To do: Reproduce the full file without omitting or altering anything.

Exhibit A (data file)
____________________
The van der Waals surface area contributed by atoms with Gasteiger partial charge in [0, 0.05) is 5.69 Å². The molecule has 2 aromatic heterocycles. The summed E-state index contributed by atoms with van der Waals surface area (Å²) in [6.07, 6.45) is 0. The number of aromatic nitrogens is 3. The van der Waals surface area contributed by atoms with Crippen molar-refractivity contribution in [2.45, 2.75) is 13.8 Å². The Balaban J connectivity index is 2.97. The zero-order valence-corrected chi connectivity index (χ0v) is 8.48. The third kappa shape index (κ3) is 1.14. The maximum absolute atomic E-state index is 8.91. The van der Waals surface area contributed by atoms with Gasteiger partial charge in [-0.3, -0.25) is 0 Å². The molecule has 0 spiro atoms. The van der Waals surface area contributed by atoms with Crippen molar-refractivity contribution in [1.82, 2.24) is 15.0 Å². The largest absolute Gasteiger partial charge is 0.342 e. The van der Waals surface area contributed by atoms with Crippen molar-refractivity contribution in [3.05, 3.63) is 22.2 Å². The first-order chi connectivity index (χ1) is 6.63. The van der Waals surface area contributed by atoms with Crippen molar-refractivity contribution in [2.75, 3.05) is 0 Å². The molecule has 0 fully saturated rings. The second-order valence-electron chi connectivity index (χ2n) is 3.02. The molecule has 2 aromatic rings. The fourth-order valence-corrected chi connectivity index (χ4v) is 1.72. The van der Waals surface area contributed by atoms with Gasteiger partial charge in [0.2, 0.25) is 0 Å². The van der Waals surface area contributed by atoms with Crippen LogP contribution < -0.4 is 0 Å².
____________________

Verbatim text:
The van der Waals surface area contributed by atoms with Gasteiger partial charge in [0, 0.05) is 5.69 Å². The molecule has 2 aromatic heterocycles. The summed E-state index contributed by atoms with van der Waals surface area (Å²) in [6.07, 6.45) is 0. The number of aromatic nitrogens is 3. The van der Waals surface area contributed by atoms with Crippen molar-refractivity contribution in [2.45, 2.75) is 13.8 Å². The Balaban J connectivity index is 2.97. The zero-order valence-corrected chi connectivity index (χ0v) is 8.48. The third kappa shape index (κ3) is 1.14. The maximum absolute atomic E-state index is 8.91. The van der Waals surface area contributed by atoms with Gasteiger partial charge in [-0.3, -0.25) is 0 Å². The molecule has 0 spiro atoms. The van der Waals surface area contributed by atoms with Crippen molar-refractivity contribution in [1.82, 2.24) is 15.0 Å². The largest absolute Gasteiger partial charge is 0.342 e. The van der Waals surface area contributed by atoms with Crippen molar-refractivity contribution in [3.05, 3.63) is 22.2 Å². The first-order chi connectivity index (χ1) is 6.63. The van der Waals surface area contributed by atoms with Crippen molar-refractivity contribution in [2.75, 3.05) is 0 Å². The molecule has 0 fully saturated rings. The second-order valence-electron chi connectivity index (χ2n) is 3.02. The molecule has 2 aromatic rings. The fourth-order valence-corrected chi connectivity index (χ4v) is 1.72. The van der Waals surface area contributed by atoms with Gasteiger partial charge in [0.2, 0.25) is 0 Å². The van der Waals surface area contributed by atoms with Crippen LogP contribution < -0.4 is 0 Å².